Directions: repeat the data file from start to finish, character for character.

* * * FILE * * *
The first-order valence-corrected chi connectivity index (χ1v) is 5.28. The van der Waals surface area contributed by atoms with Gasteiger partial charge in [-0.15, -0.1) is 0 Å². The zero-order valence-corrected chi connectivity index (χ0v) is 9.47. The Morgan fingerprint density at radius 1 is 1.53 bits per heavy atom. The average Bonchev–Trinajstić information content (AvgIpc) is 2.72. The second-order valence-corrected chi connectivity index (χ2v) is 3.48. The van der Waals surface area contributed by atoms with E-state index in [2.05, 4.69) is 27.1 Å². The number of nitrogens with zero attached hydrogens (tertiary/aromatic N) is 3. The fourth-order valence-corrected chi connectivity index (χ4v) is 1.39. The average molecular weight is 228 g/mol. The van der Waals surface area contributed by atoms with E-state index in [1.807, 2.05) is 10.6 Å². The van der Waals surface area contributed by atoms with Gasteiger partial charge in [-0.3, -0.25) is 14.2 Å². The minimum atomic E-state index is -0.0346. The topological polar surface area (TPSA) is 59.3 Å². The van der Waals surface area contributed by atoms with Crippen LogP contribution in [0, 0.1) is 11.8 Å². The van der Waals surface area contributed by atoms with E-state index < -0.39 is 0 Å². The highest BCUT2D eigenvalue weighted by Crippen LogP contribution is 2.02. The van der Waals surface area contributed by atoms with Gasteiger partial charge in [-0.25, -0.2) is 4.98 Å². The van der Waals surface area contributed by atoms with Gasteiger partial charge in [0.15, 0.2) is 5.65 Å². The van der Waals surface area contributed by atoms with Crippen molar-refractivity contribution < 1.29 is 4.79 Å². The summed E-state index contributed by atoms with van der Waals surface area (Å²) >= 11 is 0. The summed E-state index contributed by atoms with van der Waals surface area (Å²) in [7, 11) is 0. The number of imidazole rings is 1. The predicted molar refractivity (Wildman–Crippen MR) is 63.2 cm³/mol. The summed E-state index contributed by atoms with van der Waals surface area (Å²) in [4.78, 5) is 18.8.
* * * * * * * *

The first-order valence-corrected chi connectivity index (χ1v) is 5.28. The van der Waals surface area contributed by atoms with Gasteiger partial charge in [-0.15, -0.1) is 0 Å². The zero-order valence-corrected chi connectivity index (χ0v) is 9.47. The Morgan fingerprint density at radius 1 is 1.53 bits per heavy atom. The average Bonchev–Trinajstić information content (AvgIpc) is 2.72. The second-order valence-corrected chi connectivity index (χ2v) is 3.48. The van der Waals surface area contributed by atoms with E-state index in [2.05, 4.69) is 27.1 Å². The number of nitrogens with zero attached hydrogens (tertiary/aromatic N) is 3. The fourth-order valence-corrected chi connectivity index (χ4v) is 1.39. The average molecular weight is 228 g/mol. The van der Waals surface area contributed by atoms with E-state index in [1.807, 2.05) is 10.6 Å². The van der Waals surface area contributed by atoms with Gasteiger partial charge in [-0.3, -0.25) is 14.2 Å². The minimum atomic E-state index is -0.0346. The topological polar surface area (TPSA) is 59.3 Å². The van der Waals surface area contributed by atoms with Crippen LogP contribution in [0, 0.1) is 11.8 Å². The van der Waals surface area contributed by atoms with E-state index < -0.39 is 0 Å². The highest BCUT2D eigenvalue weighted by Crippen LogP contribution is 2.02. The van der Waals surface area contributed by atoms with Gasteiger partial charge in [-0.25, -0.2) is 4.98 Å². The van der Waals surface area contributed by atoms with Gasteiger partial charge in [0.15, 0.2) is 5.65 Å². The van der Waals surface area contributed by atoms with Crippen molar-refractivity contribution < 1.29 is 4.79 Å². The summed E-state index contributed by atoms with van der Waals surface area (Å²) >= 11 is 0. The summed E-state index contributed by atoms with van der Waals surface area (Å²) in [7, 11) is 0. The number of imidazole rings is 1. The predicted molar refractivity (Wildman–Crippen MR) is 63.2 cm³/mol. The summed E-state index contributed by atoms with van der Waals surface area (Å²) in [4.78, 5) is 18.8.